While reading back issues of Sustainable Industries, I came across an article titled “Land of the Free? Permitting Woes Create Longer Timelines and Bigger Headaches for Renewable Energy Developers” by Sara Stroud (October 2009). By “woes,” the author meant the difficult process of finding enough land to build a large solar or wind installation within the timeline set by the American Recovery and Reinvestment Act and other laws and regulations. Another problem is local and state government ignorance of how to establish a renewable energy facility. Wind turbine and solar farms have been popping up all over, but plenty of local and state governments have never gone through the process of setting one up.
The article made me wonder if installation of small wind turbines in yards and neighborhoods could help Americans meet renewable energy goals, so I searched online for “small-scale wind energy development” and found an FAQ published by the American Wind Energy Association (AWEA). I learned a few things, including the fact that a turbine’s blades need to sit 30 feet above anything within a 500-foot circle. So that means 30 feet above the top of a tree or building. And I learned that despite the prohibitive cost of a small turbine (as much as $70,000, before rebates, to power most of the energy needs of the average American home using 800 kilowatt-hours per month), wind energy is cheaper than solar (at least, according to the AWEA).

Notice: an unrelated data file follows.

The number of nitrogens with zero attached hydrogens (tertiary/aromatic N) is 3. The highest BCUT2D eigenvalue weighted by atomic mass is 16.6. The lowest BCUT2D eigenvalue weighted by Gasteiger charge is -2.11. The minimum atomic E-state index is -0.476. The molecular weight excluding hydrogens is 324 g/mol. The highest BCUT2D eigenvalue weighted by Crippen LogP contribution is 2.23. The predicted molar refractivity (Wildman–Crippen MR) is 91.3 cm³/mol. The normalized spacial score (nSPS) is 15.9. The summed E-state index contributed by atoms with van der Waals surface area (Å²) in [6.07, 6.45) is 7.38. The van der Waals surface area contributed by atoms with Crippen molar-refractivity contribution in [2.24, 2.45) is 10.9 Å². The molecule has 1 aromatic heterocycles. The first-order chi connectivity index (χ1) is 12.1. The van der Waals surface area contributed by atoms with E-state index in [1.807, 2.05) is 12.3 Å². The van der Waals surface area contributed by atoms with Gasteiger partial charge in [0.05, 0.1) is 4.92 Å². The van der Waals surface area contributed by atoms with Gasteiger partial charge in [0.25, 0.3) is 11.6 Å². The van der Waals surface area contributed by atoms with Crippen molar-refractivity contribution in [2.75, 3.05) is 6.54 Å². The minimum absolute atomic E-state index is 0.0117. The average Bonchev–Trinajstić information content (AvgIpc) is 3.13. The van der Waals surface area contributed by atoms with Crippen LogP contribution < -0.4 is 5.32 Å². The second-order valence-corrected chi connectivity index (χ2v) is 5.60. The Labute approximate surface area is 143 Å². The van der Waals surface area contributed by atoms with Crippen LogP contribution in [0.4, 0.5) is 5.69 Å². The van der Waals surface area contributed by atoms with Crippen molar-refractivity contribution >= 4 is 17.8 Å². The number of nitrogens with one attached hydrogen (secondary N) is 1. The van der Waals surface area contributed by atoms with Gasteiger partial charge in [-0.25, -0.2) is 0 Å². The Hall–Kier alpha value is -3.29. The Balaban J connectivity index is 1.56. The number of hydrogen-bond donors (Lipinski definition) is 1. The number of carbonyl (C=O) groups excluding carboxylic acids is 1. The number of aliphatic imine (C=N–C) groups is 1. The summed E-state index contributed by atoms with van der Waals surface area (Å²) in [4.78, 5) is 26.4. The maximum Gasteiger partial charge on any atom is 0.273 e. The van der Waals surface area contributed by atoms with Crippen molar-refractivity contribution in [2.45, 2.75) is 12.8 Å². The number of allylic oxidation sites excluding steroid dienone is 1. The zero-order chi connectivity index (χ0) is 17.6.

If you scroll down that page, you’ll find a Wisconsin Focus on Energy Fact Sheet on rooftop turbines. Near the end of the document, you’ll find a link to a PDF of Small Wind Turbine Success Stories. The typical wind turbine pays for itself in 6 to 15 years and lasts about 30 years. Wind turbines tend to raise property values, not decrease them.
It all sounds like a great argument for DIY wind energy, but the main point I plucked from my reading was that energy conservation is always cheaper than energy production. So if you are thinking of installing renewable energy on your property, get an energy audit first and reduce the kilowatts you use. It will be a lot more affordable to install solar and wind to provide 500 Kwh/month than to provide 800 Kwh/month.
I wonder if there is a way to install turbines on city rooftops, that is, to build a “wind roof” instead of a “green roof.”
How Is This Restoration?
It’s not restoration; it’s one of the methods Americans can use to reduce the need for restoration. The more we reduce our energy use, the less coal we need to extract from our lands (or someone else’s lands) to run our power plants. Installing renewable energy on top of that will reduce the need to extract fuel even more. If the coal remains in the ground, then chances are the land on top of it will remain in a more natural state.
One problem I do have with large-scale installations is their effect on ground-nesting birds. Wind farms have been shown to drive away grassland birds, one of the most threatened groups of birds in the United States.
To answer the question above differently, I could say that small-scale renewable energy installation is a return to the American value of self-sufficiency. If many Americans installed panels or turbines on their properties, we would be less subject to utility rate hikes and to attacks on power plants.